My last conversation with Prof Peter Schalk was in the faculty dining room at Georgetown University in the fall of 2005, when I was a visiting professor at the School of Advanced International Studies of Johns Hopkins University in Washington DC. We were speaking at seminar on conflict in the Asian region hosted by the East–West Centre of the University of Hawaii. At brunch I believe it was, I reiterated with emphasis, to Prof Schalk what I had said at the seminar, namely that the Tigers strategic military achievement was unimpressive to me from a comparative historical point of view; that they were clearly inferior as an irregular fighting force to the Hezbollah for one, and that the next war, which was imminent, could and would result in the military defeat of the LTTE. This, I might add, was before the election of Mahinda Rajapaksa as President of Sri Lanka. I made the same points as a panellist at a seminar hosted by the Georgetown Centre for Strategic and International Studies, roughly around the same time.
Now Prof Peter Schalk makes a critique of my presentation at the CNRS in Paris. He goes further, and criticises that prestigious institution, the chair, the other distinguished panellists, an eminent scholar who spoke from the audience, and the audience itself. The problem then arises: why on earth didn’t he make these points at the seminar itself? Why didn’t he debate me and thus try to convince the audience? Why, in fact, did he remain utterly and absolutely silent? Indeed I didn’t notice that he was in the room, and know that he had been present only when reading his diatribe on Tamilnet.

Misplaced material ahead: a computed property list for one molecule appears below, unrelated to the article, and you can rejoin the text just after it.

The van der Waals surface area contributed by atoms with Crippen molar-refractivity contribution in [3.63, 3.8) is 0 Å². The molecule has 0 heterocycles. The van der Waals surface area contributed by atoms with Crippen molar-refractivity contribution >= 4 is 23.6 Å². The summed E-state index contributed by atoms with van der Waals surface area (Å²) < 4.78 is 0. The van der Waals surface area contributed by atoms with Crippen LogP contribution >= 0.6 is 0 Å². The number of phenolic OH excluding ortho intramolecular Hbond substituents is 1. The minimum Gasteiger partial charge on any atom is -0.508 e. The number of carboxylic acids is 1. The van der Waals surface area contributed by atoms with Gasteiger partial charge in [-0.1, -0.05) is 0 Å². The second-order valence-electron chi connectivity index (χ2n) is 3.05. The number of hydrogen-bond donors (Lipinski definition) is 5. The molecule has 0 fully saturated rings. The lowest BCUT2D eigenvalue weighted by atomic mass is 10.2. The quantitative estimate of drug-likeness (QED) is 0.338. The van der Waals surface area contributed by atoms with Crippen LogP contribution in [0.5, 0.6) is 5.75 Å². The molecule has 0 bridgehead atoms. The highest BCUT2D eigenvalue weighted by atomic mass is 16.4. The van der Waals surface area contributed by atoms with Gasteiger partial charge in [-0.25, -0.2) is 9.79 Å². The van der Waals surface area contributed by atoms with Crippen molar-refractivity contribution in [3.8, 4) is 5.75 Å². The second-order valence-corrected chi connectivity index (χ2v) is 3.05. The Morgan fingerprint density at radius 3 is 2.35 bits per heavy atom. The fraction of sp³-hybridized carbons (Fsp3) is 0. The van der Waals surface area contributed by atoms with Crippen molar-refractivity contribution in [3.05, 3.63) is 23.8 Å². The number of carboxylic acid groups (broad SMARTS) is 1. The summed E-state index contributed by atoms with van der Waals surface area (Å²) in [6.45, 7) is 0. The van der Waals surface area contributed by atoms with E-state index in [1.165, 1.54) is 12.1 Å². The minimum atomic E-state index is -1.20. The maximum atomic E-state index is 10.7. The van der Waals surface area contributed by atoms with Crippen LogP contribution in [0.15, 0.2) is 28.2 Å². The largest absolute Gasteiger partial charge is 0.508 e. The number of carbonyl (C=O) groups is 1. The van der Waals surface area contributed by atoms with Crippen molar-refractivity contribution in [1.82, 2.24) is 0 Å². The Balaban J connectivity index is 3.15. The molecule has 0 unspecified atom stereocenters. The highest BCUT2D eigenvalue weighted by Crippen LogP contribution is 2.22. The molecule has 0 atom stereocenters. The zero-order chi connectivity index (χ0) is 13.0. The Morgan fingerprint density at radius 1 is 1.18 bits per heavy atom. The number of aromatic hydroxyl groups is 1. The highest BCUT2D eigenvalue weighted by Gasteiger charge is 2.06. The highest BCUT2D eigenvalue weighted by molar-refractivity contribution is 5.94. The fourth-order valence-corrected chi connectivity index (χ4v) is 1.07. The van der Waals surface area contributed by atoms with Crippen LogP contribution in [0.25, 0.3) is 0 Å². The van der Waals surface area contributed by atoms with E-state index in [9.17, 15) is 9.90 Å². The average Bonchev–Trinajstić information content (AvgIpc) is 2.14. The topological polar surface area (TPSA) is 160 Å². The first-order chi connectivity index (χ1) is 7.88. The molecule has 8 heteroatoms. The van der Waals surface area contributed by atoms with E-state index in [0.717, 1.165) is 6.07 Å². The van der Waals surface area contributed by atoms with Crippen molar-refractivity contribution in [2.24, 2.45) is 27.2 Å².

Prof Schalk’s main objection seems to be that I advocated autonomy within a unitary state. His main contention seems to be that this is, by definition, a structural impossibility. He also claims that therefore, no social scientist would have advocated the solution that I did. Since Prof Schalk is not himself a social scientist, I suppose we might excuse him for not knowing that a great many states which choose to define themselves as unitary, do in fact have autonomous units. These range from the UK to the Philippines. What is most ironic about Prof Schalk’s position is that the Tamil National Alliance (TNA) main, democratic political party of the Tamils of Sri Lanka’s North and East, many of whose leaders have been murdered by Prof Schalk’s pin-ups, the Tigers, have received and accepted an invitation to visit China, a unitary state if ever there was one, precisely to study arrangements for regional autonomy. The Chinese constitution which defines the state as unitary, also enshrines the concept of ethnic regional autonomy–so perhaps Prof Schalk should direct his absurd, politically fundamentalist objections to the leadership of the TNA and the Chinese Communist party, rather than to me.
Dayan Jayatilleka, PhD; Ambassador Extraordinary and Plenipotentiary of Sri Lanka to France & Permanent Delegate to UNESCO